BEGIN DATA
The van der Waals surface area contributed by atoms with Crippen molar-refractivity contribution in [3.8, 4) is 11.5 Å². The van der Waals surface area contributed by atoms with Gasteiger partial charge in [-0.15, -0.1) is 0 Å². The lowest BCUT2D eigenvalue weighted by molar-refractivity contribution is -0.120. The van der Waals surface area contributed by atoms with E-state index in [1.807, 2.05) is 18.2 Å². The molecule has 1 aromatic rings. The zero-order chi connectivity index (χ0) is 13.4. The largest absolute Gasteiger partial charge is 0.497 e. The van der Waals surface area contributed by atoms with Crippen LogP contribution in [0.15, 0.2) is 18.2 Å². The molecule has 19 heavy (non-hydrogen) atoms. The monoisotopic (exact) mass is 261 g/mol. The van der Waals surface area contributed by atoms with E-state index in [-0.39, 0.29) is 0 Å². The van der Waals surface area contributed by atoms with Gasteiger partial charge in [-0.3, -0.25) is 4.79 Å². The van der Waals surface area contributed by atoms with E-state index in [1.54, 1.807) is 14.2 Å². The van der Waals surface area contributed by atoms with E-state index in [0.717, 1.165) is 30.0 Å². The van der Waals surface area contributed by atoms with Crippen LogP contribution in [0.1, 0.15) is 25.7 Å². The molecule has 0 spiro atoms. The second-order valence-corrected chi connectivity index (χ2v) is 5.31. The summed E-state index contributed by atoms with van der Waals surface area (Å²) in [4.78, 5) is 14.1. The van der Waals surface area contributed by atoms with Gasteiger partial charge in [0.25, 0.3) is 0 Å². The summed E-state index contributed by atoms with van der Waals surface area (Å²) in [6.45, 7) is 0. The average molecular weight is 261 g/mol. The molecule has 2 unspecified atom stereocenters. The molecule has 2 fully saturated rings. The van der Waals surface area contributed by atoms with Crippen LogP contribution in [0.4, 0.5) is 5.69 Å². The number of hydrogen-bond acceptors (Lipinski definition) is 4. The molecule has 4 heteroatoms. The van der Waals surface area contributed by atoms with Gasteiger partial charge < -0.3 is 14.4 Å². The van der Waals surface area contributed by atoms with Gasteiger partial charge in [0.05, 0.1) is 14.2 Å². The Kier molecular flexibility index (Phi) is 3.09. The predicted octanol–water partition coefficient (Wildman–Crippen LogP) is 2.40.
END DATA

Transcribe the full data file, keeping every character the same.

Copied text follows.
The van der Waals surface area contributed by atoms with Crippen molar-refractivity contribution in [3.8, 4) is 11.5 Å². The van der Waals surface area contributed by atoms with Gasteiger partial charge in [-0.15, -0.1) is 0 Å². The lowest BCUT2D eigenvalue weighted by molar-refractivity contribution is -0.120. The van der Waals surface area contributed by atoms with E-state index in [1.807, 2.05) is 18.2 Å². The molecule has 1 aromatic rings. The zero-order chi connectivity index (χ0) is 13.4. The largest absolute Gasteiger partial charge is 0.497 e. The van der Waals surface area contributed by atoms with Crippen LogP contribution in [0.15, 0.2) is 18.2 Å². The molecule has 19 heavy (non-hydrogen) atoms. The monoisotopic (exact) mass is 261 g/mol. The van der Waals surface area contributed by atoms with E-state index in [-0.39, 0.29) is 0 Å². The van der Waals surface area contributed by atoms with Gasteiger partial charge in [-0.3, -0.25) is 4.79 Å². The van der Waals surface area contributed by atoms with E-state index in [1.54, 1.807) is 14.2 Å². The van der Waals surface area contributed by atoms with E-state index in [0.717, 1.165) is 30.0 Å². The van der Waals surface area contributed by atoms with Crippen LogP contribution in [0.1, 0.15) is 25.7 Å². The molecule has 0 spiro atoms. The second-order valence-corrected chi connectivity index (χ2v) is 5.31. The summed E-state index contributed by atoms with van der Waals surface area (Å²) in [4.78, 5) is 14.1. The van der Waals surface area contributed by atoms with Gasteiger partial charge in [0.25, 0.3) is 0 Å². The summed E-state index contributed by atoms with van der Waals surface area (Å²) in [6.45, 7) is 0. The average molecular weight is 261 g/mol. The molecule has 2 unspecified atom stereocenters. The molecule has 2 fully saturated rings. The van der Waals surface area contributed by atoms with Crippen LogP contribution in [0.4, 0.5) is 5.69 Å². The number of hydrogen-bond acceptors (Lipinski definition) is 4. The molecule has 4 heteroatoms. The van der Waals surface area contributed by atoms with Gasteiger partial charge < -0.3 is 14.4 Å². The van der Waals surface area contributed by atoms with Gasteiger partial charge in [0.05, 0.1) is 14.2 Å². The Kier molecular flexibility index (Phi) is 3.09. The predicted octanol–water partition coefficient (Wildman–Crippen LogP) is 2.40.